AELP: More integration needed between skills and jobs programmes

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Written by Seun Robert-Edomi on 2 June 2014 in News
Employment minister, Esther McVey, and Skills Minister, Matthew Hancock, will be addressing the AELP conference today while Labour’s post-election plans for skills will be set out by Liam Byrne tomorrow  
The Association of Employment and Learning Providers (AELP) has called for much more integrated policies that put skills development and support for those who are unemployed at the centre of the pre-election policy debate.  
Training providers continue to make effective links between programmes managed by DWP, DfE and BIS such as Work Programme, support for Troubled Families, Work Choice, traineeships and apprenticeships. The call at the AELP national conference today is for more integration, more flexibility and no more separate initiatives.
Employment minister, Esther McVey, and Skills Minister, Matthew Hancock, will be addressing the AELP conference today while Labour’s post-election plans for skills will be set out by Liam Byrne tomorrow.  
Chaired by broadcaster and former political editor Cathy Newman, the conference will review a number of issues such as careers information for young people, the development of traineeships and apprenticeship reforms.  AELP has made a number of recommendations that build on the success of the current apprenticeship programme and address the danger in the proposed reforms of ‘throwing the baby out with the bathwater’.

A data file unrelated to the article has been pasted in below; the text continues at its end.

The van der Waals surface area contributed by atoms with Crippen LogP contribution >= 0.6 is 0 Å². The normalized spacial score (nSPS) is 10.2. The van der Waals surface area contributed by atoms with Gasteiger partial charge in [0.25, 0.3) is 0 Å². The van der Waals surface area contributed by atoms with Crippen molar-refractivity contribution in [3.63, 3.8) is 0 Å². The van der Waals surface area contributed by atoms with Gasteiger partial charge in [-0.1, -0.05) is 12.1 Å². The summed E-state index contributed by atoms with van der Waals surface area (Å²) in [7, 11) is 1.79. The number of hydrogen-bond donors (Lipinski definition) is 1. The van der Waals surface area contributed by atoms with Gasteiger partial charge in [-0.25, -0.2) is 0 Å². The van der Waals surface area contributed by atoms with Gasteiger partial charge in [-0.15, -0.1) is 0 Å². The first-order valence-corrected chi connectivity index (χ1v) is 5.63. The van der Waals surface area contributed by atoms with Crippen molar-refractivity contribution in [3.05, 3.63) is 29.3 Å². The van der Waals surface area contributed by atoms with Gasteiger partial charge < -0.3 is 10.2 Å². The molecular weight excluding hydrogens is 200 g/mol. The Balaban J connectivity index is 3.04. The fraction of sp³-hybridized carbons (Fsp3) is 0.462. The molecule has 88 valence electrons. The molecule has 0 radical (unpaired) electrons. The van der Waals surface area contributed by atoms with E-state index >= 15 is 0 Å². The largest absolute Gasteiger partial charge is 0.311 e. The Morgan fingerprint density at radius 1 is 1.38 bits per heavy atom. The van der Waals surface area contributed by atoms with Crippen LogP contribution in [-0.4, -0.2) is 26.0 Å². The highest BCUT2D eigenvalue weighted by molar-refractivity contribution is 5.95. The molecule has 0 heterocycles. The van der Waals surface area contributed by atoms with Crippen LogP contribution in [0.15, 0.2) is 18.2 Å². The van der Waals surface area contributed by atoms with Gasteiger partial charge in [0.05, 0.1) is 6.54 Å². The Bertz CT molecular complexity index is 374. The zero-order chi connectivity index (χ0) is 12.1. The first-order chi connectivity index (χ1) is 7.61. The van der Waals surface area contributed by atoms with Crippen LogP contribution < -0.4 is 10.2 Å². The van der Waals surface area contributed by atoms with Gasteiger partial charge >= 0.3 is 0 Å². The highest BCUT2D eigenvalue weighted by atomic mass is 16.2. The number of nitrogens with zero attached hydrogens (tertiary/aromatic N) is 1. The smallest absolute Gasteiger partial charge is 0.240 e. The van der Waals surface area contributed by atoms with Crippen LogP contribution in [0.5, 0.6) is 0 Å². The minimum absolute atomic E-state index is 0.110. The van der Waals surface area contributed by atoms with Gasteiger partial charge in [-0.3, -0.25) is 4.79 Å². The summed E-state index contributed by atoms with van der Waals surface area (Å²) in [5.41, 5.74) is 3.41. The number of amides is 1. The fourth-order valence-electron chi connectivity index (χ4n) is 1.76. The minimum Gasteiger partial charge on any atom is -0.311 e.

AELP calls on ministers to give employers a choice on how they wish to be funded for offering apprenticeships. This means businesses being able to retain existing arrangements where their chosen provider receives the government’s financial contribution towards the training instead of the employer.
Providers point out that the existing system has been responsible for apprenticeship starts doubling to more han 500,000 a year in less than a decade while programme completion rates have risen consistently during the same period.  
AELP chief executive, Stewart Segal, said: “The conference is a great opportunity to hear the views of training providers and their employers about the impact of the apprenticeship changes.  Many employers have expressed real concerns about some elements of the reforms and we hope this will be an opportunity to explore solutions.  We have already recommended radical approaches which are based on giving employers real choices.”
The event will also hear from Graham Stuart, chairman of the Commons education select committee, on the real concerns about the quality of careers advice offered to pupils in England’s schools.
“As the economy begins to grow, we have to keep the focus on employment and skills.  People with low skills need support to ensure they can be part of the drive for growth and traineeships and apprenticeships will be vital to delivering the higher skills we need to sustain that growth.  Training providers will be a key part of that solution.  Skills and employment providers engage with employers across the country on a daily basis and the AELP national conference will illustrate why we are in a position to put forward positive policy recommendations which will benefit both individuals and employers,” Segal concluded. 


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